Peters and May could really do with listening to their legal department, shuttling up and hiring a PR company. Whoever is to blame, they’re not looking good with the way they’re handling this.
  8. 8 points
  9. 8 points
    It's because you started posting again. Last time you did this Maserati broke a foil. I think it would be safer for them if you just don't post.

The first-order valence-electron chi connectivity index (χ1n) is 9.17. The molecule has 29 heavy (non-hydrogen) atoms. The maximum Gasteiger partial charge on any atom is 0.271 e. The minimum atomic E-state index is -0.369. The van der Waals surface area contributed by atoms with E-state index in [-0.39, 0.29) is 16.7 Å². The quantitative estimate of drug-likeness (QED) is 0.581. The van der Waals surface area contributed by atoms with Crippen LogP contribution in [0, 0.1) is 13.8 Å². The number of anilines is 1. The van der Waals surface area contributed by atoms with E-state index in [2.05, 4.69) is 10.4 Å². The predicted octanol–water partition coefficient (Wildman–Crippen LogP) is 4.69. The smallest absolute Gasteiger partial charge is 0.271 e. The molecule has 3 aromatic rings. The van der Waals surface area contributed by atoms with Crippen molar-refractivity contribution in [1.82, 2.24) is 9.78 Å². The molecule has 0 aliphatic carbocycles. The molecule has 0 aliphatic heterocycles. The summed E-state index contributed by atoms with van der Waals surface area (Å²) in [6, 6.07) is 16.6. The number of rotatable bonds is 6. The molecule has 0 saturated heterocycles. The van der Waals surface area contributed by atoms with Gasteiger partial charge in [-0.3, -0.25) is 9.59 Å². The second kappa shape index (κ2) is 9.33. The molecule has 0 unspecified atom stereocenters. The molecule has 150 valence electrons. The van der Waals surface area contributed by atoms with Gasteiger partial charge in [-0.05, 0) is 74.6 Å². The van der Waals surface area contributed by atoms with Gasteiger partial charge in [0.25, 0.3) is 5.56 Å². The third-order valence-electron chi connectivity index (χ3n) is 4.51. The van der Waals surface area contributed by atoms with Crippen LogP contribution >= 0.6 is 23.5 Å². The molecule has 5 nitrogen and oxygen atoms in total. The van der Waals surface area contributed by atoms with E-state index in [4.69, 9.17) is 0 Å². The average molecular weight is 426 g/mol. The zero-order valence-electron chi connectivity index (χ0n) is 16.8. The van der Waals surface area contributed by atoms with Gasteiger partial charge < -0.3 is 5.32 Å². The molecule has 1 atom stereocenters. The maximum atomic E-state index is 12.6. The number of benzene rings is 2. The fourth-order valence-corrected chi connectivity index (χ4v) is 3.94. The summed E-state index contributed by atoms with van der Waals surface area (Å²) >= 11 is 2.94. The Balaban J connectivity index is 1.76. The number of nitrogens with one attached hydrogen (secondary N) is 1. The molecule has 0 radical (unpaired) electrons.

10. 8 points
    Here are two diagrams from a recent La Stampa article that shows the extent of the redesign. Not exactly a minor tweak. Cheers, Earl
  11. 8 points